What are the signs of hypochlorhydria, or low stomach acid?

Low stomach acid — also called hypochlorhydria — happens when your body doesn’t produce enough hydrochloric acid. 

Symptoms often appear soon after you eat. You might have abdominal pain or bloating, and you may notice changes to your bowel movements. 

Stomach acid helps you break down proteins and absorb vitamin B12 and certain minerals. It also has a protective role, killing bacteria and other invaders that enter through your mouth.

Hydrochloric acid has a pH of around 2, which creates a very acidic environment in your stomach. If there’s not enough acidity, food might stay in your stomach or travel into your gut before it's digested properly.  

When this happens, the food can start fermenting, which can cause gas and bloating. It can also disrupt the balance of microbes in your gut.  

Without treatment, low stomach acid can lead to a vitamin or mineral deficiency. Luckily, with the right medical attention, treatment is often successful, and it’s possible to reverse the effects. 

Symptoms of low stomach acid 

Eight short-term symptoms of hypochlorhydria include:  

  1. stomach pain 

  2. heartburn 

  3. nausea 

  4. bloating 

  5. diarrhea

  6. feeling full sooner than usual 

  7. acid regurgitation

  8. constipation 

Long-term effects and complications 

Without treatment, hypochlorhydria can cause complications. These often stem from your stomach being unable to absorb nutrients properly.

Some complications include: 

Causes and risk factors 

The most common causes of hypochlorhydria are: 

  • Atrophic gastritis: This is a disease resulting from long-term inflammation of the stomach lining. It usually stems from an autoimmune disorder or an infection with Helicobacter pylori bacteria.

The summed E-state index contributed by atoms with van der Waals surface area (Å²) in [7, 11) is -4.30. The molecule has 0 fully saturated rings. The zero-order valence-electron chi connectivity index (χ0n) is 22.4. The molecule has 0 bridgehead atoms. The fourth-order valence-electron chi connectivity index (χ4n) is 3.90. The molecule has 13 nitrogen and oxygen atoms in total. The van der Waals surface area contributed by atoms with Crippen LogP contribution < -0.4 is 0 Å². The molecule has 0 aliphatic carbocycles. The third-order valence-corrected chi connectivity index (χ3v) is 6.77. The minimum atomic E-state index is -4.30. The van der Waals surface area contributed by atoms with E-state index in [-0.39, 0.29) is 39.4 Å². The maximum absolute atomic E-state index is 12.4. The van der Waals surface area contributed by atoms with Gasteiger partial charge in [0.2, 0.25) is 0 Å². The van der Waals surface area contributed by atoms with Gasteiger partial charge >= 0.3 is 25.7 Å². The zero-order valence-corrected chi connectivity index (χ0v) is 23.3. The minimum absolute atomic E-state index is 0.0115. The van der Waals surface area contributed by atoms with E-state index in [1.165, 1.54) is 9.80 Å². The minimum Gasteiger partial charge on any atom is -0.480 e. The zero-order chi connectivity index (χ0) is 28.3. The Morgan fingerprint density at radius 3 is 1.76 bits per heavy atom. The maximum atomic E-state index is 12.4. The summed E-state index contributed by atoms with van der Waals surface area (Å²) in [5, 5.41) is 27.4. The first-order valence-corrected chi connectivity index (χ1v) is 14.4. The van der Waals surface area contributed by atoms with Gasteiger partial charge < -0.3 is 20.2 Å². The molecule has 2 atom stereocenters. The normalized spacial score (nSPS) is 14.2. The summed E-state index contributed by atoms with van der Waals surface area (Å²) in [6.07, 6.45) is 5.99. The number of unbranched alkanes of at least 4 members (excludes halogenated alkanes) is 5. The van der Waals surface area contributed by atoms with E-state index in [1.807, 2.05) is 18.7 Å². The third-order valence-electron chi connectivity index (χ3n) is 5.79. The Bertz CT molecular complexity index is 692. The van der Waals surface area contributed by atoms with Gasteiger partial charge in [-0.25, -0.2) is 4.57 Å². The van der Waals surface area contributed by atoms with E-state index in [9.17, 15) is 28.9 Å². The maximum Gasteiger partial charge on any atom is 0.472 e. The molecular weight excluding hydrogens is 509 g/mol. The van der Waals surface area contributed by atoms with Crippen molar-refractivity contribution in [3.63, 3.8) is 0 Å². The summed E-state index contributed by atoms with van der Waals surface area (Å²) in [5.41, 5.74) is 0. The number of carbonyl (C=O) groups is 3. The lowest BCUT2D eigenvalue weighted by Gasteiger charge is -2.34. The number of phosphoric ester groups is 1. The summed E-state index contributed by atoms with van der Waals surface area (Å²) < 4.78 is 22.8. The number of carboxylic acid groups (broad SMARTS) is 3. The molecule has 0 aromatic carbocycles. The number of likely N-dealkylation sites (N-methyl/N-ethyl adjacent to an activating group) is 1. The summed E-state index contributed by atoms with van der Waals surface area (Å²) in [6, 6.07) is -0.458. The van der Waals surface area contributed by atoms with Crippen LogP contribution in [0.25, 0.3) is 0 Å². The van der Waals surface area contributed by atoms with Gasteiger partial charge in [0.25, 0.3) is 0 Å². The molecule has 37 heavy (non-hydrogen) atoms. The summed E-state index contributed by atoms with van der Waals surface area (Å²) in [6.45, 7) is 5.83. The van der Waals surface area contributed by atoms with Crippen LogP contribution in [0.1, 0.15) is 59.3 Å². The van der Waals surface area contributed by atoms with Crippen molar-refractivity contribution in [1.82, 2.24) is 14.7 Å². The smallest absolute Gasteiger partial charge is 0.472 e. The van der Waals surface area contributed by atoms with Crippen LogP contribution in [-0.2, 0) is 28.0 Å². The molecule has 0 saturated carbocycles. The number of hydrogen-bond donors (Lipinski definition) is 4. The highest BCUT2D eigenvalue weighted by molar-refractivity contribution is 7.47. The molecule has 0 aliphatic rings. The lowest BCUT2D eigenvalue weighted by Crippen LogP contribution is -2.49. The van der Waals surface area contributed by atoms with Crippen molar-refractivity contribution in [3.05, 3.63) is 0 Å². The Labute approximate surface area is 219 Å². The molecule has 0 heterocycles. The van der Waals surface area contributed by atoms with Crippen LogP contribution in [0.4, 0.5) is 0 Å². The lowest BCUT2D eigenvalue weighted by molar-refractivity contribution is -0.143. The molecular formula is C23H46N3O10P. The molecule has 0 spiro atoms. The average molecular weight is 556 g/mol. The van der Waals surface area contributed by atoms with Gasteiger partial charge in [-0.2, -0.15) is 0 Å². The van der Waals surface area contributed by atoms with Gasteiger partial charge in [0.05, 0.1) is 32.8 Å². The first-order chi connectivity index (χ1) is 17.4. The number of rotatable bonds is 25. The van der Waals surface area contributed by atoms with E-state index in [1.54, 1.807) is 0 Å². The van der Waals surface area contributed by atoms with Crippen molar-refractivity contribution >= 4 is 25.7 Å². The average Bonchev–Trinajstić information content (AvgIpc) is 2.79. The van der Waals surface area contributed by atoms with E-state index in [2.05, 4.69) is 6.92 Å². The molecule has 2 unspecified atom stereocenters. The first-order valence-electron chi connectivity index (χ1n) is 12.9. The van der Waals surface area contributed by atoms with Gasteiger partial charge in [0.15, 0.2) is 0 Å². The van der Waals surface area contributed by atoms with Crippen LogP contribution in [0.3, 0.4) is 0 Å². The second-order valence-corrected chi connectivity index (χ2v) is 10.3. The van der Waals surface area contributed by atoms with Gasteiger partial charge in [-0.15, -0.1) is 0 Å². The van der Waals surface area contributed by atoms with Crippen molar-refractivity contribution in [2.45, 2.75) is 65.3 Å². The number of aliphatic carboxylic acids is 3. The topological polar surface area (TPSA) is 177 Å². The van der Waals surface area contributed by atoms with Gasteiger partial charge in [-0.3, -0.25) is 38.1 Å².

• Medication for heartburn: Proton pump inhibitors, or PPIs, are drugs that reduce stomach acid. They can cause hypochlorhydria if you use them for a long time. 

H. pylori infections are most common in areas with poor sanitation and crowded living conditions. 

Factors that might increase your risk of having low stomach acid include: 

What else could it be?   

Here are some other conditions that cause symptoms similar to those of low stomach acid: 

  • High levels of stomach acid: Too much stomach acid can also cause abdominal discomfort, bloating, heartburn, and diarrhea. 

  • Gastroesophageal reflux disease, or GERD: This involves stomach acid traveling up into the esophagus.

  • Hiatal hernia: This occurs when the top part of the stomach pushes up through a gap in your diaphragm. 

  • Stomach ulcer: The lining of your stomach becomes damaged, and a sore develops.

  • Gastroparesis: The muscle movements of your stomach stop or slow, keeping your stomach from emptying as it normally would.

  • Pregnancy: Due to hormonal changes, the digestive process slows, which can lead to acid reflux and heartburn.